Galen Forrest's profile

Anatomy of a Title Card

Anatomy of a Title Card
Note: this is a follow-up for a campaign that we outlined here.
The title card is a simple, vital element of nearly every "testimonial" style advertisement.

For a single video it's fairly easy to build out in After Effects, just a few text layers and some sort of lower third graphic. When it comes to localizing a project for multiple languages, however, things can get tricky.
The Problem:

The original video comes in a 16x9 and a 4x5, each with a 15s and a 6s version. The 4x5 version has a transparent box behind the text for visibility.

That's 4 separate compositions that might need to be updated down the road when somebody realizes they spelled the person's name wrong.

4 comps isn't that bad.

However, there's 2 campaigns we need to localize into, with distinct sets of languages:
Campaign 1: EN >  Chinese (Taiwan), Polish, Romanian, German
Campaign 2: EN > German, Spanish (ES), French (FR), Italian
Just like that we're at 32 videos.

Yes, if you hate yourself you can still manually adjust every composition when somebody informs you Rachel is actually spelled "Rachael". But you might start to get annoyed when it turns out to be a false flag and you need to change it all back (this is a hypothetical here but it's certainly happened before).
The Solution:

We need a singular composition that can house all possible names, titles and graphic variants in every language. It should be modular for updates and allow for additional languages down the road.

Luckily, with a little bit of Javascript and the After Effects "Essential Graphics" function, we can future proof this title card at the outset of the project.

We start by recreating the entire card, including the transparent box behind it. Luckily for us, the 15s/6s cards transition in at the same rate.

We'll create a null layer in the composition and add a "Dropdown Menu Control" from our effects palate.

Name the null layer "CONTROL" and name the dropdown effect "Aspect Ratio" for clarity.

Click the edit button and add 16x9 and 4x5 options.

Now for the scripting part:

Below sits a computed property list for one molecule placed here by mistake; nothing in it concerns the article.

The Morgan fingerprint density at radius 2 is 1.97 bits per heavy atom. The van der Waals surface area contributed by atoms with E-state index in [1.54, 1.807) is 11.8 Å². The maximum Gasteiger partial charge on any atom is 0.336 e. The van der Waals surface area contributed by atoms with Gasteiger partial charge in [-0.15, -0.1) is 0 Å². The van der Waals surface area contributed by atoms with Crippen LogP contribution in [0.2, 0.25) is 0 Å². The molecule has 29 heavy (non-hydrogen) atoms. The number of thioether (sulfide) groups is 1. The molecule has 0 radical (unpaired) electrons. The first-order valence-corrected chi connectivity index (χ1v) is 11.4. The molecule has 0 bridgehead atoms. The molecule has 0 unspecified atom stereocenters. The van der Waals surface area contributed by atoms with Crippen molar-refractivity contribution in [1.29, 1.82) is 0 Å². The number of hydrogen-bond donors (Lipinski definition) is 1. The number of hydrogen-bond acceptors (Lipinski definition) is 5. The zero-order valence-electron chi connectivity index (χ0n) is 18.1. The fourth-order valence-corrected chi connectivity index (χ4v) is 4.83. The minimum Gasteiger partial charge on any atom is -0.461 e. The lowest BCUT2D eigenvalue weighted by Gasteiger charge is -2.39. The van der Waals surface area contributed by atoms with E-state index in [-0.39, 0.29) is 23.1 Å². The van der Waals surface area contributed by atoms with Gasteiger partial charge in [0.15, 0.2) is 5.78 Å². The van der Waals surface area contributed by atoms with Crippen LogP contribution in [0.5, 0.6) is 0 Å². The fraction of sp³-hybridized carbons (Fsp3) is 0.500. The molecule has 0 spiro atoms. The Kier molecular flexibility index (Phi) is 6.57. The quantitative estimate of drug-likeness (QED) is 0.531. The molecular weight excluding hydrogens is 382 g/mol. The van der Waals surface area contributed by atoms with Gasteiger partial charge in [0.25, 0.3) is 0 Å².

Find your box layer. In our case we've settled on an opacity of 12% to match the initial videos that were sent over, so we alt-click the opacity stopwatch to pull up the expression field. Use the expression pick whip to automatically write out the correct Javascript to link your expression.

We'll contain that in a variable, "dropdownSelection".

We'll also initialize another variable, "boxOpacity", at zero.

Then we set up an if/else statement so the opacity is zero unless the "4x5" option is selected in the dropdown menu.

Last but not least, we return the "boxOpacity" variable- the opacity expression field is looking for a single number.

The code should now look like this:

var dropdownSelection = thisComp.layer("CONTROL").effect("Aspect Ratio")(
var boxOpacity = 0;
if (dropdownSelection == 1) {
  boxOpacity = 0;
} else {
  boxOpacity = 12;

And if we switch between our 16x9 and 4x5 options in the dropdown menu we should see the box toggle on and off.

Here's where the real magic of After Effects comes in.

Go to your essential graphics panel, (you might need to open the panel from Window > Essential Graphics).

Make sure the title composition is selected in the panel. Then drag and drop the dropdown menu from your control layer into the Graphics Essentials Panel.

Now if we drag and drop that title precomp into another composition, we can toggle the opacity from there!
Using a similar process with that same Essential Graphics panel we can add the name of the interviewer, their job title, the video language and the length.

The final result:
Now this card is much easier to handle, it's modular and it can scale with any new project requirements.

Anatomy of a Title Card


Anatomy of a Title Card